Personal investments make up most of a person’s net worth and thus it is a perpetually good move to gain as much valuable assets as a person possibly can in the course of his lifetime. This is not to say that forethought should not be employed here but the contrary. Investing by buying up profitable assets should always be preceded by careful analysis, so that a purchase will actually add vigor to one’s portfolio. The general trend is that if you are the risk avoidant type of investor high risk investments are avoided. These are properties which have value that changes with the ebb and flow of time like real estate, precious metals like gold and other physical goods that are known to have volatile values.

The riskier among us, those whose mettle are undeniably more resistant to fear easily trade in stocks and other financial instruments of our time. In this type of assets, the rule goes that the higher the risk, the higher the possible gains. This kind of investments no doubt needs to be studied and studied again due to the very nature of it to avoid excessive losses and to catch gains when and where they are likely to …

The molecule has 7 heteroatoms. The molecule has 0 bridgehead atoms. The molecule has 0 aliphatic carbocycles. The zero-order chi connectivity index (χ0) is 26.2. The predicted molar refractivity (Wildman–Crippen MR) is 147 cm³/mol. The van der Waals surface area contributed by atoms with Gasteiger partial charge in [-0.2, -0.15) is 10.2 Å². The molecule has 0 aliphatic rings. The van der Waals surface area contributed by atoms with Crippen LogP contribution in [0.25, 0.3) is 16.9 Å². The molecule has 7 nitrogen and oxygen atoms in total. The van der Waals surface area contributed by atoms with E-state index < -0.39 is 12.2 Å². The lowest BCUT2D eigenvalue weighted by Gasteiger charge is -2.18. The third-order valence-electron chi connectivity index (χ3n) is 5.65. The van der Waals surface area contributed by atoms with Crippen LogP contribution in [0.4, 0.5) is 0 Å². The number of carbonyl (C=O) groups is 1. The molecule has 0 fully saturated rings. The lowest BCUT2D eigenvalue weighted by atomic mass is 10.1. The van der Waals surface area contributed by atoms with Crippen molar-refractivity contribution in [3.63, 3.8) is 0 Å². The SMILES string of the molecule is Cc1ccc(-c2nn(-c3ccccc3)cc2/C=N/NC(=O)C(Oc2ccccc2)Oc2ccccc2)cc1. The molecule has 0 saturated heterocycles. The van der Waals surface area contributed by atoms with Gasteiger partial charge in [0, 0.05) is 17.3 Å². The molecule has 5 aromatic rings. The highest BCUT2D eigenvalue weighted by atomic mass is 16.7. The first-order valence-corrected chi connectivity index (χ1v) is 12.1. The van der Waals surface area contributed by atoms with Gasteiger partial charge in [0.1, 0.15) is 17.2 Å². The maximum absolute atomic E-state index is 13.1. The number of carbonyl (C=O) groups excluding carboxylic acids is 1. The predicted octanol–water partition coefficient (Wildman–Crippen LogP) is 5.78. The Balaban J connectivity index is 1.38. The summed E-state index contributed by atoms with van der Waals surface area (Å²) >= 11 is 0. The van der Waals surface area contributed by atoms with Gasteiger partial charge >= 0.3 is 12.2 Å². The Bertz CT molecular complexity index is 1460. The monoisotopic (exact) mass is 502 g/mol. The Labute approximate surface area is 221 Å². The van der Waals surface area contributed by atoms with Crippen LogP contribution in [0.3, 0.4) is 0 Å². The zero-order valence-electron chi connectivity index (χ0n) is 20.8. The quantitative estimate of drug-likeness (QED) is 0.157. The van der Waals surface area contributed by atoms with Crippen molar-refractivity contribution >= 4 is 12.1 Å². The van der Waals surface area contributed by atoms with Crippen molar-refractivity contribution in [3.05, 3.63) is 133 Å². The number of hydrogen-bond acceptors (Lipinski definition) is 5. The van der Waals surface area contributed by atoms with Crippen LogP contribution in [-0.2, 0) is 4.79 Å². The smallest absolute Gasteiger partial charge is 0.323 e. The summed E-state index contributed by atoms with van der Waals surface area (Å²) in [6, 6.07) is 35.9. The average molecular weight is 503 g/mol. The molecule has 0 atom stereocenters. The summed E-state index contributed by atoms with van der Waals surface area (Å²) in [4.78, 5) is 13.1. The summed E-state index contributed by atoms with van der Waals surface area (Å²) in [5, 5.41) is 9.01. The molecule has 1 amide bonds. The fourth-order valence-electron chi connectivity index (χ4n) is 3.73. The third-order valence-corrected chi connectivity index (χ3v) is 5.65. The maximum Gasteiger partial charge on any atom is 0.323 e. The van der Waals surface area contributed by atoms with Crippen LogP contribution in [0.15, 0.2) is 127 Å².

7 Key Financial Ratios Every Startup Should Know

Apart from having a great product, good sales, good SEO, great marketing, and so on … there is one thing that is vital to the long term growth and success of a startup: good accounting.

And yes … you may not be as versed in numbers as your accountant is. But do understand: its essential to have a working knowledge of an income statement, balance sheet, and cash flow statement.

And along with that a working knowledge of key financial ratios.

And if these ratios are understood will make you a better entrepreneur, steward, company to buy and yes … investor.

Because YOU'LL know what to look for in an upcoming company.

So here are the key financial ratios every startup should:

1. Working Capital Ratio

This ratio indicates whether a company has enough assets to cover its debts.

The ratio is Current assets / Current liabilities.

(Note: current assets refer to those assets that can be turned into cash within a year, while current liabilities refers to those debts that are due within a year)

Anything below 1 indicates negative W / C (working capital). While anything over 2 means that the company is not investing excess assets; A ratio between 1.2 and 2.0 is sufficient.